High Octane on The Music Business

High Octane on The Music Business

High Octane

“The music business can make an aspiring musician hoping to make a career out of Rock n Roll quite bitter” – @highoctanerock

Episode #285 : A.V.A Live Radio Behind The Music with Jacqueline Jax http://www.blogtalkradio.com/avaliveradio/2015/12/24/episode-285-ava-live-radio-behind-the-music-with-jacqueline-jax

Jacqueline Jax logo photoGETTING TO KNOW HIGH OCTANE
by Jacqueline Jax host of A.V.A Live Radio
Interviewing: JJ and Jacob

Music business…
Honestly, the music business can make an aspiring musician hoping to make a career out of Rock n Roll quite bitter.. There’s lots of people who try to make a quick buck off of you, but give nothing in return, which kind of turns you into a cutthroat yourself, but if that’s what it takes to make it in this business, so be it. It’s just more fuel for songwriting! We’ve caught on to the fact that it’s becoming harder and harder to be noticed simply by the quality of your music when it comes to live shows, so in order to overcome that obstacle, we’ve started to increase the production value of our live shows in order to get more people in the door. Fans like being visually stimulated as well as audibly, so we hope that by upping the ante with our live show production, people will leave thinking “Man, that was a KILLER show! I’ve got to tell my friends about these guys and bring them to the next show!”

Pros and cons have you experienced…
We’ve met a lot of very influential people and made a lot of really awesome friendships. The downside is like we said before, people want to make a quick buck off of you, but don’t want to help you in return. Venues want to book you, but flip out when you as for anything but the door, or anything at all.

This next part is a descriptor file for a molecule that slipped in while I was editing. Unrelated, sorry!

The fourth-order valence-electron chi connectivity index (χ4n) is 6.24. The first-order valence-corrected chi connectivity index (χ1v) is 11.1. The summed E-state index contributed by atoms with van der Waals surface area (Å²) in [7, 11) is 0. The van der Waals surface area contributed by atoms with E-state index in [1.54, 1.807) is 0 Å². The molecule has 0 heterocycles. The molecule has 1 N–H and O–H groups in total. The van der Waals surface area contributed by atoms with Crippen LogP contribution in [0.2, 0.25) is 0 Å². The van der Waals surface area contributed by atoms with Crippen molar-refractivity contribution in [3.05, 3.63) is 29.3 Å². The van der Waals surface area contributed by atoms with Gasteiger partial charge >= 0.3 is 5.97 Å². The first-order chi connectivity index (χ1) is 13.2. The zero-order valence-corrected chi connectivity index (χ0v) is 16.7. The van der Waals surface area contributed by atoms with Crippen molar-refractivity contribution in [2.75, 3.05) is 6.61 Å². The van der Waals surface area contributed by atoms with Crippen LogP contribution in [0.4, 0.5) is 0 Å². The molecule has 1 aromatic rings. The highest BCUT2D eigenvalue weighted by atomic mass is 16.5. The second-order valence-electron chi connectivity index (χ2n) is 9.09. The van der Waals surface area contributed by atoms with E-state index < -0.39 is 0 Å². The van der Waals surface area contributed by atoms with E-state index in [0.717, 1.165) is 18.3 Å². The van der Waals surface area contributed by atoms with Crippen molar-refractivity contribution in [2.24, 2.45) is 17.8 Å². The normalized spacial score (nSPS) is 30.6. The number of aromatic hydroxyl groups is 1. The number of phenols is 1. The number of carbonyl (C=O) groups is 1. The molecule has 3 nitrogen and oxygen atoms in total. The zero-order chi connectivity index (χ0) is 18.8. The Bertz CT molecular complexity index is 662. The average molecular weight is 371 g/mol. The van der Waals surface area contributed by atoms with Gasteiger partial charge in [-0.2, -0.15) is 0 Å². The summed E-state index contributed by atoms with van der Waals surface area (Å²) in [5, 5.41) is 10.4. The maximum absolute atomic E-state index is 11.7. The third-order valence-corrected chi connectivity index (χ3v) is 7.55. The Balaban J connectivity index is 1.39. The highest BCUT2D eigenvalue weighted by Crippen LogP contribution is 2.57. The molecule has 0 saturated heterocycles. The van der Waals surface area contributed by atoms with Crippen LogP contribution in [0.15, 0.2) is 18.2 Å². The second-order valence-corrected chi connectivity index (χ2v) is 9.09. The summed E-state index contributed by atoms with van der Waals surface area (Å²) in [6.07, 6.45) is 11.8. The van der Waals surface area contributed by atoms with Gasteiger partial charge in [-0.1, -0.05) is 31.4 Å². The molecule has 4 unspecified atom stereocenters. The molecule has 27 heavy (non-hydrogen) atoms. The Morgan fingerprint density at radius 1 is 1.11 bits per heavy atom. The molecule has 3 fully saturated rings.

Hurdles and pitfalls…
We just keep on keepin’ on! We love writing and playing our music and seeing how it resonates with people. When people come up to us after the show and tell us how much they loved us or how they love the album, it just makes dealing with the bull crap that much easier.

Social media…
really lets us connect with and talk to our fans on a daily basis, no matter where they are in the world. It really brings us closer to them, and that’s something we really love.

Challenges that you’ve had to overcome…
Other than scams that promise you exposure, but end up really doing nothing more than using you to better themselves, no.

Singles vs an album…
From a marketing standpoint, releasing a few singles over a long period of time keeps peoples attention and builds anticipation for the next release. From a pure musicianship standpoint, we really enjoyed finally being able to give our fans an entire album to sit back and digest.

Jacob and I both got our musical start in high school in different bands…
Jacob was in a heavier metal band while Ben (drummer) and I were in an 80s inspired “hair metal(ish)” band. I (JJ) got in touch with Jacob after high school when we started looking for a guitarist /vocalist. We jammed for a couple months until the three of us ended up reuniting Jacobs metal band. Once that project fell through, we created what is now, High Octane.

A friend of ours invited us to go hang out for the day at the park near the university here in Lafayette, which led to an adventure throughout the college campus that lasted well into that evening. It turned into a super memorable experience that we almost overlooked because we were just gonna sit at home that afternoon playing video games. This experience really made me sit back and think “Wow, I really shouldn’t get caught up in the petty day to day struggles, I really need to make time for the people most important to me, because, in the end, that’s what’s most memorable.”

JJ was, at the time, playing bass in a Country group. The day before they shot a video, he broke his hand pretty badly and had to have surgery to put a metal plate, 4 screws, and 2 pins in. We were also in the middle of recording our album, and next up for him was the bass track for Breathe. For a while, we thought we would have to push back the recording session, until one day he said “F*ck it, i’m doing it.” So he went into the studio with pins sticking out of his hand, and just nailed his bass line.

What we try to do with High Octane is…